|M.Sc Student||Almagor Peterburg Merav|
|Subject||Human Resources Function in the High Tech Industry -|
|Department||Department of Industrial Engineering and Management||Supervisor||Dr. Shlomit Kaminka|
|Full Thesis text - in Hebrew|
Over the course of the past several years, companies have undergone dramatic organizational and structural changes resulting from an increase in growth in the information technologies sector. As a result, companies have not just experienced changes in their business environment but also in the complexity of their administrative structure. It has become essential that an evolved, flexible human resources management structure emerge in order to remain effective as a successful model in any organization experiencing such a sudden and dramatic change.
This emerging model presents a human resources function that moves beyond the administrative and manpower issues that it had traditionally assumed, and enters into areas that provide direct added value to business performance. This model should operate as a full strategic and business partner to the organization, contributing to its economic bottom line. In order to remain competitive and effective within the dynamic of the organization, human resources departments need to understand this new “language of business,” become involved in the day-to-day agendas of the organization, and take initiative in changing and transforming along with the organization; therefore increasing its overall effectiveness.
This study examines the perception of the human resources function as a business partner in the technology industry in Israel. The model on which it is based, is Dave Ulrich’s “Multiple-Role Model for Human Resources Management.” This “Multiple-Role Model” consists of four functions, which Ulrich argues should be in place in order for human resources to act as a true business: the strategic partner, which aligns the human resources strategies with the overall business strategies; the administrative expert, one of the traditional roles of human resources which creates and establishes administrative processes (training, recruitment, benefits, etc.) that organize employees and their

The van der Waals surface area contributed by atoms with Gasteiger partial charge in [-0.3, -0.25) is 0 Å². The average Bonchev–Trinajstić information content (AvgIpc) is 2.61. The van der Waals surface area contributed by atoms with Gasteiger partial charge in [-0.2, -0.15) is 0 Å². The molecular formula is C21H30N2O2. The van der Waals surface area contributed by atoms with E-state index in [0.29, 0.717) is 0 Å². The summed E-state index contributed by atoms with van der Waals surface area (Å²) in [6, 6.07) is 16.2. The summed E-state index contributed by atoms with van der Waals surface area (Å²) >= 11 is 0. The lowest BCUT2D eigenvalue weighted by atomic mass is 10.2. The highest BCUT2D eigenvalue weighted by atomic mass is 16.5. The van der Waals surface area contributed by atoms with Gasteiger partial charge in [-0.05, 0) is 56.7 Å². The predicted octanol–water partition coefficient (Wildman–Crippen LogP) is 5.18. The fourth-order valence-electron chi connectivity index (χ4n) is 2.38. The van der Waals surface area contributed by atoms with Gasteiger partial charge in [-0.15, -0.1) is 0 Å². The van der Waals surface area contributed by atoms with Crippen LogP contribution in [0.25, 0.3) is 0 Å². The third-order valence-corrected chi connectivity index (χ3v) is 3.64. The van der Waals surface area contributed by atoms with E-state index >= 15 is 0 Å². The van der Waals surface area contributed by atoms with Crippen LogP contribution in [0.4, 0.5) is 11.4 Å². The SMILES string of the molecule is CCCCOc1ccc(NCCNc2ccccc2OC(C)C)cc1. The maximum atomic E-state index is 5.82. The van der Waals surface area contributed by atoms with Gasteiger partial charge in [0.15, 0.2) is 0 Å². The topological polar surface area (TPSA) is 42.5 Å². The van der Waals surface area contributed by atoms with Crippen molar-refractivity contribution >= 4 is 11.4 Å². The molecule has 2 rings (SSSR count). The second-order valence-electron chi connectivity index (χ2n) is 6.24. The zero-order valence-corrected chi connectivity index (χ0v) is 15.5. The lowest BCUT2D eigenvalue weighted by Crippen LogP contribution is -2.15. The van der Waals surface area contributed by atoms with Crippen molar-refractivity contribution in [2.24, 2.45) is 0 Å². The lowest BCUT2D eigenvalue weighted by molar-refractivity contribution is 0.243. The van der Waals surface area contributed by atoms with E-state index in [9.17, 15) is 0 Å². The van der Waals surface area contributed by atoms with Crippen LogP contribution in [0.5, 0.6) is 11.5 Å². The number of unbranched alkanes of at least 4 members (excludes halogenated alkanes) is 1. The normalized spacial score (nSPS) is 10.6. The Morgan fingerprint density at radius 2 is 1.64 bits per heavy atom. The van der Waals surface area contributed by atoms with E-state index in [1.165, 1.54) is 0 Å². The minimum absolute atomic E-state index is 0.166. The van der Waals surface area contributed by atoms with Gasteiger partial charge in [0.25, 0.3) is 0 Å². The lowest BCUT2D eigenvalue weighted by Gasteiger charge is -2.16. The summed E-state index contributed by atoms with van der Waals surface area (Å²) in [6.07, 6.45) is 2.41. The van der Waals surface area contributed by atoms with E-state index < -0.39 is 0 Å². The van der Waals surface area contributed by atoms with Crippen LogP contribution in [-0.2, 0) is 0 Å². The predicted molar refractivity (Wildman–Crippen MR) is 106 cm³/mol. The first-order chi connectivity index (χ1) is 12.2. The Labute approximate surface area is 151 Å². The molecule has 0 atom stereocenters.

movement in the organization; the employee champion, which takes on the needs and concerns of employees; and the change agent, which promotes and facilitates change within the organization to allow it to be accomplished more easily.
The comprehensive study seeks to evaluate the perceived function of these four roles through a comparison of two groups: mid-level managers who do not work in the function of human resources and workers at all levels that do perform human resources functions within those same organizations. In the framework of this study, the employees from both groups were asked to evaluate their perception of human resources function as a business partner within their organization. Participants in the study completed a survey entitled “Human Resource Role-Assessment Survey” conceived by Dave Ulrich and Jill Conner. The results of the study are based on the outcomes of these surveys, which seek
to evaluate the human resources function in the four roles of the “Multiple-Role Model” The differences between the average evaluation of the managers and the average evaluation of the human resources employees were tested specifically.